The familiar words of the Apostles’ Creed have embedded themselves in the minds of many Christians: “The third day He rose again from the dead; He ascended into heaven, and sitteth at the right hand of God the Father Almighty.” The orthodox faith has always affirmed Jesus’ resurrection and ascension, so these truths are familiar to us. However, it is easy to overlook the significance of these critical events for the Christian life. Why does it matter that Christ rose from the dead, ascended into heaven, and sat down at the right hand of the Father? The Heidelberg Catechism of 1563 provides a helpful outline for this study, systematically asking and answering several key questions regarding the resurrection and ascension.
The Catechism offers a threefold answer to the question, “How does Christ’s resurrection benefit us?” (Q&A 45). First, the resurrection proved Jesus’ power over sin and the grave. Christian Reformed theologian M. J. Bosma notes in his Exposition of Reformed Doctrine that Christ’s exaltation evidenced “that he had satisfied all the demands of the law, and could therefore now enter from under the wrath of God into his favor and pleasure” (167). The One who “was delivered up for our trespasses and raised for our justification” (Rom. 4:25) had completed his work of salvation. Furthermore, in Jesus’ resurrection, “we too are already now resurrected to a new life,” as the Catechism says. The apostle Paul writes that “just as Christ was raised from the dead by the glory of the Father, we too” are enabled to “walk in newness of life” (Rom. 6:4). Third, Christ’s resurrection guarantees our own. We are, as Peter says, “born again to a living hope through the resurrection of Jesus Christ from the dead, to an inheritance that is imperishable, undefiled, and unfading, kept in heaven for you” (1 Peter 1:3–4). The ramifications of the resurrection are too great to be ignored, for if it did not occur, the Christian’s faith is futile: “If in Christ we have hope in this life only, we are of all people most to be pitied” (1 Cor. 15:19).
Equally important to the Christian faith is the doctrine of Christ’s ascension. At its most basic level, this event was Jesus’ ultimate miracle; Bosma explains that it “proved that our Savior is supreme over the laws and forces of nature” (168). But the Catechism drives further into the benefits of the ascension for the church with three more application points. Seated at God’s right hand, Jesus “pleads our cause in heaven in the presence of his Father” (Q&A 49) and “defends us and keeps us safe from all enemies” (Q&A 51). Bosma clarifies why Christ’s position at God’s right hand is significant: “This expression sets forth the supreme glorification of Christ in heaven, he is there exalted to supreme and universal glory, felicity and power over all principalities and every name that is named” (169). Second, because our own flesh now reigns in heaven, we are guaranteed that Jesus will return to take us to himself. He promises that he gives us, his sheep, “eternal life, and they will never perish, and no one will snatch them out of [his] hand” (John 10:28). Finally, as a result of Christ’s ascension, we are granted the guarantee of the Holy Spirit, who dwells in us to carry out our sanctification. As the Catechism puts it, “By the Spirit’s power we make the goal of our lives, not earthly things, but the things above where Christ is, sitting at God’s right hand” Q&A 49). We see even from this cursory study that the implications of the ascension for the Christian life are clear. As the old hymn “See, the Conqueror Mounts in Triumph” says, “Mighty Lord, in Thine ascension / We by faith behold our own.”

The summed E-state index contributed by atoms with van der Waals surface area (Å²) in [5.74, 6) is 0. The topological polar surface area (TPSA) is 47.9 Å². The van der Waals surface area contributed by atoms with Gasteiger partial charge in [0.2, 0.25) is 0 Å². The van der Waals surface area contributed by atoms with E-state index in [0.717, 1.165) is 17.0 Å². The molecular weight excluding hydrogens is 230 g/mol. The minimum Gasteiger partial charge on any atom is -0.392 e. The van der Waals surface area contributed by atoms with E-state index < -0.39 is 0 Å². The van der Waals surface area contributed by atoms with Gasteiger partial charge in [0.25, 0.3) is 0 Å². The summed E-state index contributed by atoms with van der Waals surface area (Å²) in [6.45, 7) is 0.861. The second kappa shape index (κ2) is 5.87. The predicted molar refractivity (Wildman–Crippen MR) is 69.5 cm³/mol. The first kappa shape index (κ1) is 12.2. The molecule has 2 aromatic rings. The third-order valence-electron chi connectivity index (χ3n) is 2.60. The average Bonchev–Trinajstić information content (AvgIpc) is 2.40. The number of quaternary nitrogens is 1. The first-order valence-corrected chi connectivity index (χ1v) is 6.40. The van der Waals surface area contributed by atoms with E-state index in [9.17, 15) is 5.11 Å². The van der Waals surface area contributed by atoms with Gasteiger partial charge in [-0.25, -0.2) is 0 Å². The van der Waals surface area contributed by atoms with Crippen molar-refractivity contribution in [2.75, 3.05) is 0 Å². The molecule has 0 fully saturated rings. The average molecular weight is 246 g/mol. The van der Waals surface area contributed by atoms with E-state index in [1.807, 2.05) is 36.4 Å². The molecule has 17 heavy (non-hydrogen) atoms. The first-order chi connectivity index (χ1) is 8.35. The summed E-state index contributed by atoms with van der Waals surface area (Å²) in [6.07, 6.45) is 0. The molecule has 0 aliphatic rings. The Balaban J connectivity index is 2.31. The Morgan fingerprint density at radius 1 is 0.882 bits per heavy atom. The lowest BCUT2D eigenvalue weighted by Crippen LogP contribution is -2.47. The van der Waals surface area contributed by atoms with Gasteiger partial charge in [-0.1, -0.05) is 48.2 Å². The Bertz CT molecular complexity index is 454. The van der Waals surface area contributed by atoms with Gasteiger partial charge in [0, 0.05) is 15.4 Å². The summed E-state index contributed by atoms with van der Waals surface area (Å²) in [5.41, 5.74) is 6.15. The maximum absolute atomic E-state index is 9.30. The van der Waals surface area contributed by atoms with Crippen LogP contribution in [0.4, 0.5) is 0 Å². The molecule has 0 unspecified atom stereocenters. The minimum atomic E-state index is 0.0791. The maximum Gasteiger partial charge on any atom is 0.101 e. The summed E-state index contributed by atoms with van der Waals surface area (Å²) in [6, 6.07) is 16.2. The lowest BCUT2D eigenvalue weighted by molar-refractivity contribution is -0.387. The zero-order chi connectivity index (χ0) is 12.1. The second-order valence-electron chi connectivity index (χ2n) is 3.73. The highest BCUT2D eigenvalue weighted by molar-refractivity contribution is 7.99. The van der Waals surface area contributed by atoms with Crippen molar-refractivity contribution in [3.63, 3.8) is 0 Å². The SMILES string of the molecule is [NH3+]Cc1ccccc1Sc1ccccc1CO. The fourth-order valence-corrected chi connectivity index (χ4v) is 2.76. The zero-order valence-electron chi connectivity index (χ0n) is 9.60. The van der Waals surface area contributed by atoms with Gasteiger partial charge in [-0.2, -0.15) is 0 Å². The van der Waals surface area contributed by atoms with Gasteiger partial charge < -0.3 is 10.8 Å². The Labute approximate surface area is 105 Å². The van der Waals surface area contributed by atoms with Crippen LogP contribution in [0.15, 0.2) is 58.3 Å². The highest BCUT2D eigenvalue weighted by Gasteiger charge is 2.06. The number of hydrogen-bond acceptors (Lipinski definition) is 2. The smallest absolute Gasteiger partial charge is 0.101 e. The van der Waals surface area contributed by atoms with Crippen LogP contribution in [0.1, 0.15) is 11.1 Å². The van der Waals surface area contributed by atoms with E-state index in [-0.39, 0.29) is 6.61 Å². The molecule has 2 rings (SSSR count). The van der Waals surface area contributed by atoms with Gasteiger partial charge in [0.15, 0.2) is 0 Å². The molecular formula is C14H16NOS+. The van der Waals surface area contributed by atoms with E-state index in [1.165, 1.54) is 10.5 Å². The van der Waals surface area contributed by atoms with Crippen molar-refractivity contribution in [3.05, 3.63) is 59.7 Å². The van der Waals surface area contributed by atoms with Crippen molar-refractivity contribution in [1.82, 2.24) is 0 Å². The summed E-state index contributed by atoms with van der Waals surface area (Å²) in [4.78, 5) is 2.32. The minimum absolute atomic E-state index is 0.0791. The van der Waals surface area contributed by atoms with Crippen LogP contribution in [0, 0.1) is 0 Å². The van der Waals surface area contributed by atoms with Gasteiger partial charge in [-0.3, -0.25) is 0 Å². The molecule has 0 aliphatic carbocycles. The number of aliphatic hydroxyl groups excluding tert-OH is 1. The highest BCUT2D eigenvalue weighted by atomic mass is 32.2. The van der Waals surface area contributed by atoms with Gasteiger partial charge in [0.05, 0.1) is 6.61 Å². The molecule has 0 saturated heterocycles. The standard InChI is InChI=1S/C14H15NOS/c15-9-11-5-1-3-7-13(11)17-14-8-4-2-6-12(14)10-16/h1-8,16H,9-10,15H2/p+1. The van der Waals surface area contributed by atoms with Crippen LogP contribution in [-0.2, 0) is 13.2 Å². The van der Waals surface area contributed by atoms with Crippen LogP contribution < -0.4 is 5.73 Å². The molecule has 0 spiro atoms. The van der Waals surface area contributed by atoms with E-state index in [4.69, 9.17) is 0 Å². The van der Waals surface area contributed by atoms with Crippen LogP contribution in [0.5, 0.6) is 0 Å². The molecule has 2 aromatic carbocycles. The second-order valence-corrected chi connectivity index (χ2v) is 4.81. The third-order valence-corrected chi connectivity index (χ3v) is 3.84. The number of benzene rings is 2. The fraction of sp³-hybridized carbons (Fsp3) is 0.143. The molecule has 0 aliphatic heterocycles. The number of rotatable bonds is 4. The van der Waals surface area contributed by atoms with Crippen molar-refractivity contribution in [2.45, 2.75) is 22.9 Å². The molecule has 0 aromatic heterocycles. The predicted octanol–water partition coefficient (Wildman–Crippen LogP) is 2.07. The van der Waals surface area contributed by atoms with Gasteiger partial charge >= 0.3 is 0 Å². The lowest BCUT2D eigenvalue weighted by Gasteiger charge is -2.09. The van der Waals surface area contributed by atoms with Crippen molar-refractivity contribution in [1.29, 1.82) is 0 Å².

Given the centrality of Christ’s resurrection and ascension to our faith, it is strange that so many churches celebrate Easter while neglecting Ascension Day. The raising of Jesus for our justification is no less important than his current seat at God’s right hand for our comfort and defense. Most significantly, Jesus’ ascension reminds us of the angels’ message to the astonished disciples on the Mount of Olives: “This Jesus, who was taken up from you into heaven, will come in the same way as you saw him go into heaven” (Acts 1:11). Remembering the ascension, we eagerly await Christ’s imminent return. Once again the Heidelberg Catechism beautifully applies this doctrine to the Christian life: “In all my distress and persecution I turn my eyes to the heavens and confidently await as judge the very One who has already stood trial in my place before God and so has removed the whole curse from me. All his enemies and mine he will condemn to everlasting punishment: but me and all his chosen ones he will take along with him into the joy and glory of heaven” (Q&A 52). The certain hope of a personal resurrection gives the Christian a reason to carry out his work in this world joyfully: because of Christ’s resurrection and ascension, our labor in the Lord is not in vain (1 Cor. 15:58). *All quotations in this article of Menno J. Bosma are from Exposition of Reformed Doctrine (Grand Rapids: Smitter Book Company, 1927).
Michael Kearney a member of the West Sayville URC on Long Island, New York, studies communication and music at Geneva College in Beaver Falls, PA. He welcomes your thoughts at firstname.lastname@example.org